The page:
Confessions of a Sedentary

Yes, that’s me. At least that’s the box I used to always check on those medical forms you are occasionally required to fill out in medical offices when asked about your activity level.

Given that, you can imagine my concern when the Global management team began talking about implementing a fitness program, and especially when I was tasked with putting together a suitable plan for our staff. When we signed on with Innovative Fitness for a 90 Day Fitness Challenge, I felt compelled to participate as part of the leadership team, but to be honest, it filled me with a sense of dread. I anticipated repeating all my past failures.

I was a bookworm when I was a kid, and preferred spending time in libraries rather than on the playing field. As I approached junior high and high school, I became focused on academics, and getting good grades was more important to me than physical activity. High school gym class was a nightmare. I was clumsy, unskilled, awkward, and embarassed by my limitations as compared to my classmates. Thus began my “hate affair” with exercise.

After high school I went on with my life, and since physical activity had never been part of it, I had convinced myself I just wasn’t the exercise type. Every couple of years I’d feel guilty about not exercising and would take out a gym membership or sign up for a class, throw myself into it headlong, and then give up a few weeks in. And, I hated everything about it. I hated gearing myself up for getting to the gym, hated the feeling of exertion while I was there, and generally did not feel those wonderful endorphins everyone always talks about when you’re finished, that make you feel like it was all worth it.

Global implemented the Innovative Fitness 90 Day Challenge in January of this year. It required participants to commit to three structured physical activities per week. In addition to that, I had previously signed up with a personal trainer at the gym, taking me from 0 days of activity to 5 per week. The first two weeks were torture. I experienced all those familiar feelings and failings of my past efforts. After the second week I felt ready to give up. A physiotherapist friend encouraged me to push through. She told me week 3 was always the hardest, and if I could get through that, I’d feel differently about it. I didn’t believe her, but carried on anyway. During week 4, I found I disliked the experience slightly less than usual. This may not seem like a big deal to those who are regularly physically active, but for me, it was a monumental shift.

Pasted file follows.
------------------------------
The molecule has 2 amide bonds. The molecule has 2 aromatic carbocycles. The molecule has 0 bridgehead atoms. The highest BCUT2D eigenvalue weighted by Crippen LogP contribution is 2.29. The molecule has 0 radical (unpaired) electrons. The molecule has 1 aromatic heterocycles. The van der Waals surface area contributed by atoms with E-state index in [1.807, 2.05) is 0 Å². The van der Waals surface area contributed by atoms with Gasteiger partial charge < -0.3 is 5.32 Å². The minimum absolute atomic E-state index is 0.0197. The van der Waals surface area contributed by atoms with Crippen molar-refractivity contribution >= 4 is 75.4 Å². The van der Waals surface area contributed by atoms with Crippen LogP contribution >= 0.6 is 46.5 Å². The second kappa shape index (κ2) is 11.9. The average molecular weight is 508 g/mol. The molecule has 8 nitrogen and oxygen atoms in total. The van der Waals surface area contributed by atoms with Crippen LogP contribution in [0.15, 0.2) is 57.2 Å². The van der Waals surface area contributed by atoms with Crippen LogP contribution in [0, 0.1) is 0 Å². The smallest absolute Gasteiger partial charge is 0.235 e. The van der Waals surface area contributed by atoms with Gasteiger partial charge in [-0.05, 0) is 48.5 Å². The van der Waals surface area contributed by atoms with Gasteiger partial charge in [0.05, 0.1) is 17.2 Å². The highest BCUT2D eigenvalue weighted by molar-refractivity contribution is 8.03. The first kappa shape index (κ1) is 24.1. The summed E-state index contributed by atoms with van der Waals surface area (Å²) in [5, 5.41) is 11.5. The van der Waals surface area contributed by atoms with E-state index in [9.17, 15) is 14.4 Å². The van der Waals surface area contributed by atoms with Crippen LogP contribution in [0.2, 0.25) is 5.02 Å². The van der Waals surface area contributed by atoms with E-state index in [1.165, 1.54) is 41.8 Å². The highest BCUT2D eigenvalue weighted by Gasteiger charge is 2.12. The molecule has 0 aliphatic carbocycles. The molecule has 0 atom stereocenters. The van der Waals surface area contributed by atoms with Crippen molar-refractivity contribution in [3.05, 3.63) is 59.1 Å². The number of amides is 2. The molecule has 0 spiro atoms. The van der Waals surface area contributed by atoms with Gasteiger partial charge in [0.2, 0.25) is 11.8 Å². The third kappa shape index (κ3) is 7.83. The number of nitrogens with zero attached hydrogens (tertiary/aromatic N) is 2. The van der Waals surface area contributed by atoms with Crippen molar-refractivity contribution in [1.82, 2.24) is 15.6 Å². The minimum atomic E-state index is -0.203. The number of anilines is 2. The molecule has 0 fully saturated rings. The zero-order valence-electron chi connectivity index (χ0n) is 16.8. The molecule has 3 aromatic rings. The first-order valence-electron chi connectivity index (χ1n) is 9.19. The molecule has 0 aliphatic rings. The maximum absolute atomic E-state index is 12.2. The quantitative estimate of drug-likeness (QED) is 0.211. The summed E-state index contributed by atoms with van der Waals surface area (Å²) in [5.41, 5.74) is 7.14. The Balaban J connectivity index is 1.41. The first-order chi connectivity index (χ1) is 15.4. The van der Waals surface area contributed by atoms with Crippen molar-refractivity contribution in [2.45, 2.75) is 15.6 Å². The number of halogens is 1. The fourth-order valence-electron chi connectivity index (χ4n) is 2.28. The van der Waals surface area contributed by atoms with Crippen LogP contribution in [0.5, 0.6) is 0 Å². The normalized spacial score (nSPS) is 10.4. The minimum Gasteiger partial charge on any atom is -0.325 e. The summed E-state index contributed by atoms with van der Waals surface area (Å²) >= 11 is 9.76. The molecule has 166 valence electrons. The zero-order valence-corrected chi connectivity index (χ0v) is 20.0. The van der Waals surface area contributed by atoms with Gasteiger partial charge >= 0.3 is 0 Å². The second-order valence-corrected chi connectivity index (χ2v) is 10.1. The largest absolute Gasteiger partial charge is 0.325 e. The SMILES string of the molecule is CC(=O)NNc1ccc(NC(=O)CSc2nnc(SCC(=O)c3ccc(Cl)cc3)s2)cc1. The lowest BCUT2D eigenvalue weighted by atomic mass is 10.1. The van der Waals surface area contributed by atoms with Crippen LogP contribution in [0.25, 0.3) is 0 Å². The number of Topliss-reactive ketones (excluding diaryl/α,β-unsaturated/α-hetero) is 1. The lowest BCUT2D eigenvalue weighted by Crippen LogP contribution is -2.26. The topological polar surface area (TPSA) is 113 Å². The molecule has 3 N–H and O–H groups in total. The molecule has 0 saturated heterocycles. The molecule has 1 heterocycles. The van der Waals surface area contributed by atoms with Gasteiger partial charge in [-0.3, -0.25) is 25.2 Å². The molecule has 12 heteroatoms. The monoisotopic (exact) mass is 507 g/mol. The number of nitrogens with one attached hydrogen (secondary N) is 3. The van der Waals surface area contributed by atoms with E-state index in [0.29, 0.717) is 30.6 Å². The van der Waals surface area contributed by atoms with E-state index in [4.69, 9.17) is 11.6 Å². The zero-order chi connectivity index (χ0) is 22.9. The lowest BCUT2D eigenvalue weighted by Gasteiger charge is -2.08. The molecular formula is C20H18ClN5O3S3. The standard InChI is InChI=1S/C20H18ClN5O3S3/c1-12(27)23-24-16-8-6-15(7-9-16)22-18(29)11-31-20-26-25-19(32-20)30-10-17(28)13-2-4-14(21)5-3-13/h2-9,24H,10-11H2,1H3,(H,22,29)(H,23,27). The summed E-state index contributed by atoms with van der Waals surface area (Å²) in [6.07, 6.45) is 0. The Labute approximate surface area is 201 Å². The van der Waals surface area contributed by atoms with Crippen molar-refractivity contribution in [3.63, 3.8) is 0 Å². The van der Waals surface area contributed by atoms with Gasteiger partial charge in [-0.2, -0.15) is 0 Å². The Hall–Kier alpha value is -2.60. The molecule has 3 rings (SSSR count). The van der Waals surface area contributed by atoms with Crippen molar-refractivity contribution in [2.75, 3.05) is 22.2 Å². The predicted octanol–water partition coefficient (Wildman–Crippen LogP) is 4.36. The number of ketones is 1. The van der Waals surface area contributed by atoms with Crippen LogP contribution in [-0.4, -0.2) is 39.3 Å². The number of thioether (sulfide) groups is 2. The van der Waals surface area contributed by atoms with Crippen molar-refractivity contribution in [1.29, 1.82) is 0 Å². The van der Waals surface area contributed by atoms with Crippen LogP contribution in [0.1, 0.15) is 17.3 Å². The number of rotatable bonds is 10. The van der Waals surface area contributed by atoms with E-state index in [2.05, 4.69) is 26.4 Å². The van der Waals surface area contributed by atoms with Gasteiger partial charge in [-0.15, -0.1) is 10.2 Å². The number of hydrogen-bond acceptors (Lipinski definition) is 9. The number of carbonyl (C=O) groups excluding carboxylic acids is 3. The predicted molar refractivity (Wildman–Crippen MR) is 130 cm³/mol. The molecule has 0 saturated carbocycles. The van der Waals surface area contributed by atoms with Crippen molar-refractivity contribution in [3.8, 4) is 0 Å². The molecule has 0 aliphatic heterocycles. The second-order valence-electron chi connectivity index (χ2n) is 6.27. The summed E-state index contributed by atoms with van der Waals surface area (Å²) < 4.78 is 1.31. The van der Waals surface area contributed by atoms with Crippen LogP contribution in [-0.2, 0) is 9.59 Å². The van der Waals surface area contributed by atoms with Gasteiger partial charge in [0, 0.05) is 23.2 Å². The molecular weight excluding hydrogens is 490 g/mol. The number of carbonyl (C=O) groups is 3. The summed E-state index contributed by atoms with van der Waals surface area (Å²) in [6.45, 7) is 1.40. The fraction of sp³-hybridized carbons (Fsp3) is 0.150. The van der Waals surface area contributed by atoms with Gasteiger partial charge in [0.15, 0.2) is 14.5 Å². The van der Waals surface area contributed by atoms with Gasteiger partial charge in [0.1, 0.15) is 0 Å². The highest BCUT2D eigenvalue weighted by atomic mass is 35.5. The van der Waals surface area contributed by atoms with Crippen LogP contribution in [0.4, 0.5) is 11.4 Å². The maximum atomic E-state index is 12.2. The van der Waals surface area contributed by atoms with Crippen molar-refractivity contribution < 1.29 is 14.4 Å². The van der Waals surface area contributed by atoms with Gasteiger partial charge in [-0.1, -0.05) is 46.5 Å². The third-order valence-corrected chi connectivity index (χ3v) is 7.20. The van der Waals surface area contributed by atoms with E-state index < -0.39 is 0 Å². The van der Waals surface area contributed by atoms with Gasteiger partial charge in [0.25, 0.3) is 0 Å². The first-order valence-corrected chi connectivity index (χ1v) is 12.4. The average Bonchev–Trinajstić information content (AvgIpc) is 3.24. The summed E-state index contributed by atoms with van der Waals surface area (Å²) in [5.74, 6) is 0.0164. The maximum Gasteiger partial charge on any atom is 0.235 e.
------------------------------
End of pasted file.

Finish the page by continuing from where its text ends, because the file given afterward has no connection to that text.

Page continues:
Then I came down with the flu. For two days I was in bed and couldn’t exercise. Fair enough. The third day, I talked myself into needing an extra day to get my energy back and cancelled my gym appintment. The fourth day I was convinced I needed some extra sleep to catch up. But I woke up on the 5th day to a strange feeling. My muscles and joints were achy and sore. I had pains in funny places. I laid in bed trying to figure out what was going on, when I realized that I missed moving! I looked outside. No rain. Gone was my last excuse. So I threw on my runners and headed out for my walk, in the dark of the morning.

That day, instead of being obsessed about how much I didn’t want to be walking, I noticed the sun rise. I noticed the birds singing. I noticed that there was a quickness in my step, and that I was struggling with the effort less than I had a week or two ago. I also noticed that I wasn’t hating it. I looked at my stopwatch as I approached my house and saw that I had put in my obligatory walk time. Then I did something completely crazy and entirely new. I kept walking. I pushed myself for another 10 minutes, just because I could. And something else has happened, quite unintentionally.  I am somehow eating less cookies and more almonds, less chips and more fruit.

At the mid-way point, has the 90 Day Challenge changed my life forever? It may be too soon to tell. I don’t like to look too far ahead because that’s when I get myself into trouble. Taking on too much and then quitting, rather than taking it one step at a time and appreciating the incremental achievements, no matter how small. But not hating – and, I daresay, inching towards enjoying – my morning walks is a milestone for me. At the moment, if I were to fill out one of those medical forms, I could honestly check off the box that says “moderately active”, and that feels pretty good. It’s enough for now.

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